Prior to 2015, oil price was controlled by the OPEC cartel to be in the vicinity of USD 100 per barrel.  The influx of shale oil caused the price of oil to plummet to about USD 50 within six months, beginning in late 2014.  It has stayed down there since.  The Saudis are credited with playing the high stakes gambit of not cutting production to prop up the price, with the intent of mortally wounding shale oil in the US.  A hundred bankruptcies and default on USD 70 billion in debt notwithstanding, the industry is strong as ever.  The resiliency was in part due to technical and operational innovation, and in part due to the presence of ready buyers.  ExxonMobil, Shell, Chevron and ConocoPhillips have firm new footprints with an avowed intent of major investment, at the expense of costly forays, such as into the Arctic.  A parenthetical point here is that the Trump reversal of the Obama era Arctic freeze (on new lease sales) has no net effect; the investment will not go there.

Shale oil can turn on (or off) a dime.  A new well takes weeks to come on line, as opposed to years on offshore platforms.  This response time allows shale oil to ride the waves of price fluctuation.  Continued innovation will drop the breakeven well below USD 40 per barrel, and is already there for many prospects.  Expect oil price to remain in the range USD 40 to 65 for years, with minor excursions.  I predicted this very range in my 2015 book, and nothing has changed.  We can safely conclude that shale oil is keeping the price of oil down in the range mentioned, despite OPEC desires.  In effect, therefore, US shale oil is now the determinant of the world oil price.  Not exactly dominance, but certainly a high degree of control.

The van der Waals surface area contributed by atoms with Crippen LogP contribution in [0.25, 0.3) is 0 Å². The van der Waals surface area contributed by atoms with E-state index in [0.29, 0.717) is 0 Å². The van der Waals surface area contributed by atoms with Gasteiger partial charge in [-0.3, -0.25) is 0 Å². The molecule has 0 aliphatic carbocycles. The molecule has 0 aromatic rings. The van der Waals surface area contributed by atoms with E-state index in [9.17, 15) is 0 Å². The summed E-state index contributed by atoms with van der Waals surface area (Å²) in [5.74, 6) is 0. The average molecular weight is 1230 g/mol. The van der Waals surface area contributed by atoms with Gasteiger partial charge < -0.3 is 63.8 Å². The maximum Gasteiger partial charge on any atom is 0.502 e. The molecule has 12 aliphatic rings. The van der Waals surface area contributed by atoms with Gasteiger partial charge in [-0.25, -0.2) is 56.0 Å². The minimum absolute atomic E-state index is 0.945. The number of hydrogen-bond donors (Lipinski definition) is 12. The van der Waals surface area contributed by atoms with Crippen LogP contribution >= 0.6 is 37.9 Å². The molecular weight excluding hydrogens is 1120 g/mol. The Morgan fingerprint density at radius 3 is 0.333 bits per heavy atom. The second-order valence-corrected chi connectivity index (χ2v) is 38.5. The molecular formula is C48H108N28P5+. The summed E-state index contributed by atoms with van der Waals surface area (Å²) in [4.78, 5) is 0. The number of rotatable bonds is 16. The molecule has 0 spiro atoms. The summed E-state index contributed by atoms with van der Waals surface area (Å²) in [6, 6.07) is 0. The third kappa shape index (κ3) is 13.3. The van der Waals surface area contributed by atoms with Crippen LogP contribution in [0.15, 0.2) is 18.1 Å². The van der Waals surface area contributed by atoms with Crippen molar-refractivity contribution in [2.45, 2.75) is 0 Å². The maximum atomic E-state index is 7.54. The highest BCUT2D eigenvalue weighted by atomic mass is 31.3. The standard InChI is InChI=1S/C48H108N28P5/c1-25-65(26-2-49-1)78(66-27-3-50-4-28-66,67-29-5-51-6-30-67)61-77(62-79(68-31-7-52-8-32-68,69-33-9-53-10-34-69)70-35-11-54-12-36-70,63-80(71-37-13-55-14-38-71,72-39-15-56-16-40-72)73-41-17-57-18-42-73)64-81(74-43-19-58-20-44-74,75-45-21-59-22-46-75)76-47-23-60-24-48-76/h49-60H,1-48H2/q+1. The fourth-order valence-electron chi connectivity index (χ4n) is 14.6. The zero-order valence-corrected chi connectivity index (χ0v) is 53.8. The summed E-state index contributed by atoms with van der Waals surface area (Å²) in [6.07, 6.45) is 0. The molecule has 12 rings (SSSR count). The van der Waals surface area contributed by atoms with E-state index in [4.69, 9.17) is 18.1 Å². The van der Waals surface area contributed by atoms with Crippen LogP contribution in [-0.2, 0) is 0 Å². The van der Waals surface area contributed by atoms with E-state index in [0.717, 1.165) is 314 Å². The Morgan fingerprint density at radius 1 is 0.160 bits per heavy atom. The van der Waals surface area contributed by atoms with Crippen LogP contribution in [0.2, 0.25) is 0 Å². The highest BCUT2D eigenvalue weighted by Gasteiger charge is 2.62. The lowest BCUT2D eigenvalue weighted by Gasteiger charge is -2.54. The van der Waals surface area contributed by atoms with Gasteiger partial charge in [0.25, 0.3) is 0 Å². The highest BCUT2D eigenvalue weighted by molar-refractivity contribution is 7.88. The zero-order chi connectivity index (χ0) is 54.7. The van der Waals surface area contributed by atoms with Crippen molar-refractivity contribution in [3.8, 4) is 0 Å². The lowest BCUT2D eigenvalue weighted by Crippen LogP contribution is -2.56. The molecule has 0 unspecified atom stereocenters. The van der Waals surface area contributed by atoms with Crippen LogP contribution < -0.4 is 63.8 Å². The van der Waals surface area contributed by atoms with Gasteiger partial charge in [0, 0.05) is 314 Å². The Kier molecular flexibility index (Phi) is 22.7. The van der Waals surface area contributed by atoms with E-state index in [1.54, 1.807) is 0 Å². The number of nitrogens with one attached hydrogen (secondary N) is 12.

Where does that leave this administration with respect to assuring “dominance”?  Just don’t mess up a good thing.  President Obama removed the oil export ban in December, 2015; this had been long overdue.  This was crucial for the US energy economy because US light sweet shale oil was not best suited for US refineries.  The discounted heavy oil from Canada, Mexico and Venezuela was preferred.  The lift of the ban allowed export of shale oil, thus removing a domestic glut, and an associated oil price discount of WTI versus Brent.  The steady state situation of high price shale oil export and low cost heavy oil import is a net positive for the economy.  Buy low, sell high.